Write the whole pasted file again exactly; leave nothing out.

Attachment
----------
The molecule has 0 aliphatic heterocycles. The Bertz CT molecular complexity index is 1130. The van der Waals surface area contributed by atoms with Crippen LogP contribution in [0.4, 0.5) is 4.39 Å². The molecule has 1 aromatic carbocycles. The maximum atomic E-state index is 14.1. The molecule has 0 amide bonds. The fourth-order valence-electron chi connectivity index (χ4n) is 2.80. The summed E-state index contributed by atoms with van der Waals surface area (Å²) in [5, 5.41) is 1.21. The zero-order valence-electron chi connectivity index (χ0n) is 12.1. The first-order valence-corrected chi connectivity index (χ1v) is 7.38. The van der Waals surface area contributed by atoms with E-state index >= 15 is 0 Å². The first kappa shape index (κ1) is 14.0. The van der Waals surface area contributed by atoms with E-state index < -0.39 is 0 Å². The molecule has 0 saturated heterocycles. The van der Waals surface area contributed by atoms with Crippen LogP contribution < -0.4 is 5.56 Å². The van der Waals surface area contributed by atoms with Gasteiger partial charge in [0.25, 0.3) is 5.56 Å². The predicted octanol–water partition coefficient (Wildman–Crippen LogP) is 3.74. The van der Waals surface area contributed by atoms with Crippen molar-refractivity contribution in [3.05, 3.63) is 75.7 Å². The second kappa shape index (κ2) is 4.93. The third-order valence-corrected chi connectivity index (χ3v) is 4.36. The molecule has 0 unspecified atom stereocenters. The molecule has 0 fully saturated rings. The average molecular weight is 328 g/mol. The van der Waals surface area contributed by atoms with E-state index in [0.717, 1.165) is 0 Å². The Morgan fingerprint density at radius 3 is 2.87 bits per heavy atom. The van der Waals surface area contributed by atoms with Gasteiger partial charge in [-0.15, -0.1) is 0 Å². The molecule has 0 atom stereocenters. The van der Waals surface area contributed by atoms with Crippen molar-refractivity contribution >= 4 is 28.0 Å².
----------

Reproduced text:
The molecule has 0 aliphatic heterocycles. The Bertz CT molecular complexity index is 1130. The van der Waals surface area contributed by atoms with Crippen LogP contribution in [0.4, 0.5) is 4.39 Å². The molecule has 1 aromatic carbocycles. The maximum atomic E-state index is 14.1. The molecule has 0 amide bonds. The fourth-order valence-electron chi connectivity index (χ4n) is 2.80. The summed E-state index contributed by atoms with van der Waals surface area (Å²) in [5, 5.41) is 1.21. The zero-order valence-electron chi connectivity index (χ0n) is 12.1. The first-order valence-corrected chi connectivity index (χ1v) is 7.38. The van der Waals surface area contributed by atoms with E-state index >= 15 is 0 Å². The first kappa shape index (κ1) is 14.0. The van der Waals surface area contributed by atoms with E-state index < -0.39 is 0 Å². The molecule has 0 saturated heterocycles. The van der Waals surface area contributed by atoms with Crippen LogP contribution < -0.4 is 5.56 Å². The van der Waals surface area contributed by atoms with Gasteiger partial charge in [0.25, 0.3) is 5.56 Å². The predicted octanol–water partition coefficient (Wildman–Crippen LogP) is 3.74. The van der Waals surface area contributed by atoms with Crippen molar-refractivity contribution in [3.05, 3.63) is 75.7 Å². The second kappa shape index (κ2) is 4.93. The third-order valence-corrected chi connectivity index (χ3v) is 4.36. The molecule has 0 unspecified atom stereocenters. The molecule has 0 fully saturated rings. The average molecular weight is 328 g/mol. The van der Waals surface area contributed by atoms with E-state index in [0.717, 1.165) is 0 Å². The Morgan fingerprint density at radius 3 is 2.87 bits per heavy atom. The van der Waals surface area contributed by atoms with Gasteiger partial charge in [-0.15, -0.1) is 0 Å². The molecule has 0 atom stereocenters. The van der Waals surface area contributed by atoms with Crippen molar-refractivity contribution >= 4 is 28.0 Å².